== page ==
Q&A with 2022 GSTA Leadership (Part 1)

03 Feb 2022 12:00 AM | Anonymous member (Administrator)

Submitted by: William Ridgway (Chair) and Madeline Bruce (Associate Chair)

During these first few months of this new year, the GSTA Corner will be featuring brief interviews with all six members of our committee. This month, we are featuring this year’s Chair and Associate Chair. 

Type of doctoral program, year, & expected graduation:

William: I am a fourth-year doctoral student in the Psychological and Brain Sciences PhD program at University of Nevada, Las Vegas, and on track to graduate in Summer 2023.

Mads: I am a fourth-year doctoral candidate in the Clinical Psychology PhD program at Saint Louis University on track to graduate in the Summer of 2023. 

Classes you have taught and/or been a GTA for (undergraduate or graduate):

William: I have been the instructor of record for Introduction to Psychology. Since Fall 2022, I have been the instructor of record for Forensic Psychology.

Mads: I have been the instructor of record for Abnormal Psychology and a GTA for General, Clinical and Abnormal, Pediatric, and Trauma Psychology. 

Experiences you have been able to participate in because of being a part of GSTA:

William: Since joining the GSTA, I have been able to actively provide graduate students with essential resources and best practices for teaching. Additionally, I have had the opportunity to collaborate with and learn from extraordinary individuals.

While still relatively new, I’ve been provided tremendous opportunities to develop supportive relationships with fellow graduate students. We’ve been able to provide resources and support for the next generation of teachers, and there’s only more to come!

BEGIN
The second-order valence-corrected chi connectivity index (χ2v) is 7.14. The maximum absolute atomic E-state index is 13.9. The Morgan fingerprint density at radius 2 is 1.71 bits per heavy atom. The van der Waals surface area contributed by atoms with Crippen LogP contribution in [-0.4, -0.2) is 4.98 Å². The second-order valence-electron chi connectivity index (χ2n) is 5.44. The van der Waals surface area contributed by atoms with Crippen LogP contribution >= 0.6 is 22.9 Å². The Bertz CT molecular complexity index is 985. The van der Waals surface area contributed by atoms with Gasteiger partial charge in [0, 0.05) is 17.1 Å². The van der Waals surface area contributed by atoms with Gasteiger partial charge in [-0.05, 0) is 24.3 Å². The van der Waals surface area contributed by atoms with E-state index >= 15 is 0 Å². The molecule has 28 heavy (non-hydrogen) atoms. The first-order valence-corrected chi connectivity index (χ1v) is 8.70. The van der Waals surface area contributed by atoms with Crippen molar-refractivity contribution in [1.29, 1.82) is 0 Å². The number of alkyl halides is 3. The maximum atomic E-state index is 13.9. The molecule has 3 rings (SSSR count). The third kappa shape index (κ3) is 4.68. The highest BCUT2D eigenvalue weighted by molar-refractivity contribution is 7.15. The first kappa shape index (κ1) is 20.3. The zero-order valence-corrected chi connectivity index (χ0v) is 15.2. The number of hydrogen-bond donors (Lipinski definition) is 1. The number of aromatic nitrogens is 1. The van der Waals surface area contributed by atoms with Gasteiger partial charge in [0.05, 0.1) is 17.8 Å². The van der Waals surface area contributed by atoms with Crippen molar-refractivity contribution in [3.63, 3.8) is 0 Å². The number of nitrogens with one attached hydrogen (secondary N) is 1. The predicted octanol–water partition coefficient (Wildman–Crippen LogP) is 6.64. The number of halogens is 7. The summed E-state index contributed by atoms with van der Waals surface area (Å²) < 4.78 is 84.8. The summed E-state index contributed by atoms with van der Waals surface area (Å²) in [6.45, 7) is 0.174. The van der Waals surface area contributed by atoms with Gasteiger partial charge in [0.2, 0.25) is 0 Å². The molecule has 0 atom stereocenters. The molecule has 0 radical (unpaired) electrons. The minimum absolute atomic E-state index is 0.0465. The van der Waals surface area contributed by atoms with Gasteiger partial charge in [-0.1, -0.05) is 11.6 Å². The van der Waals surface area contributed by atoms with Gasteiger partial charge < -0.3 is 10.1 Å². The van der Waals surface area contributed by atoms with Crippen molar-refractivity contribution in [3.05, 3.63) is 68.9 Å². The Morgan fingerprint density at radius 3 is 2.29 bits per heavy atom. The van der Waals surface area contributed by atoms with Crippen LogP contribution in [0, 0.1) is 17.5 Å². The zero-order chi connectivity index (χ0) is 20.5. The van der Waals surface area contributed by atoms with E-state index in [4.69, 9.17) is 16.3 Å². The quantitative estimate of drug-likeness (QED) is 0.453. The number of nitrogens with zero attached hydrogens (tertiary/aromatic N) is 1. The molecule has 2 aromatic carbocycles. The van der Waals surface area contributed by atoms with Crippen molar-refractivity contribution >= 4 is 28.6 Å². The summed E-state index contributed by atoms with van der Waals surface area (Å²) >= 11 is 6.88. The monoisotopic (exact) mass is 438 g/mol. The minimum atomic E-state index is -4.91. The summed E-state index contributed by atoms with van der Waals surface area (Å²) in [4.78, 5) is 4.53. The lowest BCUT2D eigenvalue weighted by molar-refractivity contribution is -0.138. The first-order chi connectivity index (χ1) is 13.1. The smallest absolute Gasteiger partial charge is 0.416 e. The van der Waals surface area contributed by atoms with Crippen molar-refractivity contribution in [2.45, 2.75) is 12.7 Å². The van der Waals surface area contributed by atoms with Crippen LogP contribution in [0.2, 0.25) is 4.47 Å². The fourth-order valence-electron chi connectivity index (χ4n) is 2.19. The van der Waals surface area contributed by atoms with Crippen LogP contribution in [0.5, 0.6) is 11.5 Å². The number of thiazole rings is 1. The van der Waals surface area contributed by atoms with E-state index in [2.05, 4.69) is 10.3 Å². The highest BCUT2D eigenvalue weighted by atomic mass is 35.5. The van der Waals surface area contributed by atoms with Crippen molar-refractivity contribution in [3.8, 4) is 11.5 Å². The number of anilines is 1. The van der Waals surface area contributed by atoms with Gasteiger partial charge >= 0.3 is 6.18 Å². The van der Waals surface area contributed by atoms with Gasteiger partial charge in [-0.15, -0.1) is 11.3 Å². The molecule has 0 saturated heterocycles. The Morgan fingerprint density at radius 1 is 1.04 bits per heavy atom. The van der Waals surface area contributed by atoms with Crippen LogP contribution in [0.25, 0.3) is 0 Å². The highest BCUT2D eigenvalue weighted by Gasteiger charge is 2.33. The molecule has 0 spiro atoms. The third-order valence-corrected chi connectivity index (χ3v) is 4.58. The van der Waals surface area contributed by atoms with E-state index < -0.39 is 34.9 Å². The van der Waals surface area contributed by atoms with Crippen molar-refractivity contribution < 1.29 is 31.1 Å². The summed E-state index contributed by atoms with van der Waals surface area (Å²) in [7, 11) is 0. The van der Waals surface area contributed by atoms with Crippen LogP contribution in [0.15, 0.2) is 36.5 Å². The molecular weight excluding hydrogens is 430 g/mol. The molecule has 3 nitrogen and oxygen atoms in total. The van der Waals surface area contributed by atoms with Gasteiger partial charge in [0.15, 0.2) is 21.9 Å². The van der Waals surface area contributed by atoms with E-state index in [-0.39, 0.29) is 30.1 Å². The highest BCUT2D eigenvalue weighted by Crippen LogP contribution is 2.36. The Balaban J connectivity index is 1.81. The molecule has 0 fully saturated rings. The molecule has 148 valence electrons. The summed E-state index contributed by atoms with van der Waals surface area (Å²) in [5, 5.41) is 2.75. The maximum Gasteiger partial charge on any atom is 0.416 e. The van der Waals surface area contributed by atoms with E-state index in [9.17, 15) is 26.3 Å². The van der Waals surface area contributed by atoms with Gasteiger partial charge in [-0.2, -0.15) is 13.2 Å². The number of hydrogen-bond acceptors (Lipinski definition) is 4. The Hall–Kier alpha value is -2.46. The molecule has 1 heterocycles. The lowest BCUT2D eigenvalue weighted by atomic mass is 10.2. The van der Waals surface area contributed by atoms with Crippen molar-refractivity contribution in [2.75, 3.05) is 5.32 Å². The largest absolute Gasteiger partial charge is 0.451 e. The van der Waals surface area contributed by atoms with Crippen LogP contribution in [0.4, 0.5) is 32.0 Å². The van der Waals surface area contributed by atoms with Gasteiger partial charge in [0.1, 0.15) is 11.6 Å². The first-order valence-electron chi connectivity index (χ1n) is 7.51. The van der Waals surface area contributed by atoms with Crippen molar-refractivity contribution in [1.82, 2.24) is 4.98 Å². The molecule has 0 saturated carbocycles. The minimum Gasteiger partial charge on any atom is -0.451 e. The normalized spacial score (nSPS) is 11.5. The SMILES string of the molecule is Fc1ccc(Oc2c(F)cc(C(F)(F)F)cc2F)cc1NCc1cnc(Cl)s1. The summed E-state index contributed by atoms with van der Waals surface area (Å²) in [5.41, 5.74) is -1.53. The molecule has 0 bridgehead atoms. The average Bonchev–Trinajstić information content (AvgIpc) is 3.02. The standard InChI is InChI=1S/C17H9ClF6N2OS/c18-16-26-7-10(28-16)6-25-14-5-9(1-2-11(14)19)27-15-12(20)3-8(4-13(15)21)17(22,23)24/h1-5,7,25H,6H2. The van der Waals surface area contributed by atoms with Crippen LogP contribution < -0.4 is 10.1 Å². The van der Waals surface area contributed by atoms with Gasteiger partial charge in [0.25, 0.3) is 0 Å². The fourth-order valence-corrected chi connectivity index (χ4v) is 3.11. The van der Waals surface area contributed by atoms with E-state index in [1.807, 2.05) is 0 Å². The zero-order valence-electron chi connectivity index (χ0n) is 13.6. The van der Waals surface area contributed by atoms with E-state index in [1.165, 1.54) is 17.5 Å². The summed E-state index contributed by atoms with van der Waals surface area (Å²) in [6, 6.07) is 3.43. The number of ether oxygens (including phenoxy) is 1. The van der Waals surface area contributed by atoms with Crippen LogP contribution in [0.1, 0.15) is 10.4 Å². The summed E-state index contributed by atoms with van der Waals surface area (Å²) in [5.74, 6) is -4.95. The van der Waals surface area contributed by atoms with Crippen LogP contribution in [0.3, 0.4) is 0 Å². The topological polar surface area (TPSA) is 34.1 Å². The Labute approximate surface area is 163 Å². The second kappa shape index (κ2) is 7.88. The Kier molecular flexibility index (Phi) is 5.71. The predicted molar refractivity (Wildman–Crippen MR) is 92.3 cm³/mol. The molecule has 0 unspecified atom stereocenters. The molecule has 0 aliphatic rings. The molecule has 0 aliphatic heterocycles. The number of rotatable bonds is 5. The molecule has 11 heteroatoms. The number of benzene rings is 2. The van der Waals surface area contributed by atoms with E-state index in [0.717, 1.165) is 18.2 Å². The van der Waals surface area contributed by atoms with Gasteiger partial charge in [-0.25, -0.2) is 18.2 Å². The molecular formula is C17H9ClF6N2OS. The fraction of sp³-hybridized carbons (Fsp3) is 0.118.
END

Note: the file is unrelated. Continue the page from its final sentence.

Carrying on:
Benefits of GSTA on your professional development and future as an academic:

William: My experiences with GSTA have allowed me to become more involved in discussing important issues in academia. For example, last year, I thoroughly enjoyed being on a panel with Dr. Molly Metz and other GSTA committee members for a symposium addressing how to approach tough topics in the classroom.

Mads: There is a collaborative climate that helps us share perspectives and scholarship of teaching and learning with each other. There is also a supportive group that helps students find their personal style. 

Impact of GSTA on you personally:

William: I constantly find myself exposed to a myriad of perspectives which have allowed me to grow as an individual, allowing me to become a more effective colleague and instructor. There are so many ways in which a subject can be approached, so having individuals you can discuss various ideas with is essential. The process and feedback allow for an additional level of confidence in how you choose to approach any topic.

Mads: It’s been very meaningful to meet fellow graduate students with a passion for teaching and learning. There are times when graduate school can feel heavy on other roles psychologists take on, and to have a space where discussions of teaching can flourish is really great. 

Advice (teaching and/or research tips) for other graduate students:

William: My advice to any instructor would be to acknowledge the role you play – or could play – in the academic journey of your students. Additionally, when you do not know the answer to a question, never hesitate to admit it.

Mads: My advice is likely influenced on becoming an instructor during Fall 2020 (i.e., right in the middle of the pandemic) and my clinical side: take time to foster relationships. The best learning comes from collaboration and support. Students’ time in your classroom could be quite meaningful if they knew they could try, maybe not get it, then try again, knowing their teacher was there. 

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